Right off the bat, I noticed a big change from last year: Whereas at the 2007 Folsom Street Fair the beer booths all had big banners that said “Miller” and “MGD,”, this year at Up Your Alley the banners simply said “Ice Cold Beer” with no corporate branding at all. And for a brief moment I thought that Miller had indeed dropped its sponsorship of the fairs.
But when I got closer, I realized I was mistaken. Turns out that Miller was still involved in the fair, since companies are not granted the beer concession without being sponsors. And Miller Beer was still being sold. The difference was that this year they toned down their visible presence at the fair. They didn’t withdraw their sponsorship – they just made it less obvious. Which must have been a difficult decision for the company’s marketing department: The whole point behind sponsoring events like these is to get the opportunity for all the free adverstising and branding, by slapping your logo as big as possible throughout the event. But now, the big logo-banners were removed, and the only branding was on the small price-list sign.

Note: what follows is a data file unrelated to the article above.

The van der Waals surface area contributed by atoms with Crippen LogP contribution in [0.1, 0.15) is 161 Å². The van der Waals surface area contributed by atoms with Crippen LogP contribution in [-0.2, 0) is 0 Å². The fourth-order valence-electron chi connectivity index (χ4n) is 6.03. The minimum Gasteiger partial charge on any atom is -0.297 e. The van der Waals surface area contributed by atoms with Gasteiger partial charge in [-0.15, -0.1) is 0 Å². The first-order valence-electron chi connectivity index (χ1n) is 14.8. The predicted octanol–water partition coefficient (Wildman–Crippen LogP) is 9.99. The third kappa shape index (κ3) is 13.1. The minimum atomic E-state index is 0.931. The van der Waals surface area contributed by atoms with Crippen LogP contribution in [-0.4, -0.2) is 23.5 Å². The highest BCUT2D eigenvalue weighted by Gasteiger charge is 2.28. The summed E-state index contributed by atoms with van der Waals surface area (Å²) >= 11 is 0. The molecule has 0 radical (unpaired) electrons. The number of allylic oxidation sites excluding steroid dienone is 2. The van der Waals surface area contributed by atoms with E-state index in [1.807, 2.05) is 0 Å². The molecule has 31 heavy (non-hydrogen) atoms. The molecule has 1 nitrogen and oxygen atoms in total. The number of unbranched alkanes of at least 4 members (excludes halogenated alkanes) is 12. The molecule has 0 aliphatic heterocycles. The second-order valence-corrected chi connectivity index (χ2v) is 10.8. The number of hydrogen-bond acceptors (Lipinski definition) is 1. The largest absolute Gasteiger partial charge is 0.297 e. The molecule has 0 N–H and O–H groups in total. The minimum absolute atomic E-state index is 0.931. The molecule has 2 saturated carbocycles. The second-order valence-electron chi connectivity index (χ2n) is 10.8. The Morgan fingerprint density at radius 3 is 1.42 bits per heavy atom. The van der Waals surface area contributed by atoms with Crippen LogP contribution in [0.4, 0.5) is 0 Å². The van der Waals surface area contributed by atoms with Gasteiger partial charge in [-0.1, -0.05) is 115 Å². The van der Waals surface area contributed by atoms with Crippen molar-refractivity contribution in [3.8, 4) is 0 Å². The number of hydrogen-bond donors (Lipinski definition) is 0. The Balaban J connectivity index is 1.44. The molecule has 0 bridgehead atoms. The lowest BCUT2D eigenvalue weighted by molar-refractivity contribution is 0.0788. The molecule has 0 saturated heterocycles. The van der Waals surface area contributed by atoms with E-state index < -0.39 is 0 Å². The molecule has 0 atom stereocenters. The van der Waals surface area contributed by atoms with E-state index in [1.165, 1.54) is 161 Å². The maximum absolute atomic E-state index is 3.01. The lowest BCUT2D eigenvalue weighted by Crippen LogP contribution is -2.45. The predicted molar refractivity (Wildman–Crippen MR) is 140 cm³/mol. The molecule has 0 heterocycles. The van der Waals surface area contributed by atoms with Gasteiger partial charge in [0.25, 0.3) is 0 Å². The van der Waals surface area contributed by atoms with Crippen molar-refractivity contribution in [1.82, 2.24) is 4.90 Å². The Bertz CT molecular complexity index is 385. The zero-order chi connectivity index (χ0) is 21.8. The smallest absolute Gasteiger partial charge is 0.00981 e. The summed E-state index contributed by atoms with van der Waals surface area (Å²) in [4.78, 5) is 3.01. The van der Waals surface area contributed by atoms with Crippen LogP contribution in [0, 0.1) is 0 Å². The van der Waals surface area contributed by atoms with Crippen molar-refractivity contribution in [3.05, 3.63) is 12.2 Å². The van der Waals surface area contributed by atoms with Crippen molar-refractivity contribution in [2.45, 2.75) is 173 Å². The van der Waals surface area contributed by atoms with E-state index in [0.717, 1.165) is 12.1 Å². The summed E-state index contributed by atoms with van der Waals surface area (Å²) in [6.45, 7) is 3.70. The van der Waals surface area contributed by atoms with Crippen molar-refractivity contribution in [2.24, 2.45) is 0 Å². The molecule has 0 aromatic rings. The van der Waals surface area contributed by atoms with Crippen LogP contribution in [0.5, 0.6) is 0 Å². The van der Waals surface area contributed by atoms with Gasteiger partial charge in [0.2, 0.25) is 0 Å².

But wait – what are all those other beers doing there? Could it be that Miller is not sponsoring the fair after all, and that it is simply one of many competing brands for sale?
A quick bit of research revealed the truth: Every single one of the beers offered for sale at the fair were in fact brands owned by Miller.
First of all, Miller Beer was bought by a multinational corporation and is now called SABMiller, and is based in London, not the US. Secondly, SABMiller owns dozens of other brands as well, including (as seen on the sign above) Pilsner Urquell and Leinenkugel’s(which I’d never heard of before)
Other signs showed Foster’s lager being for sale, but it turns out SABMiller owns the rights to Foster’s as well.
So, despite the apparent wide variety of different beers being offered, they’re still basically all Miller products.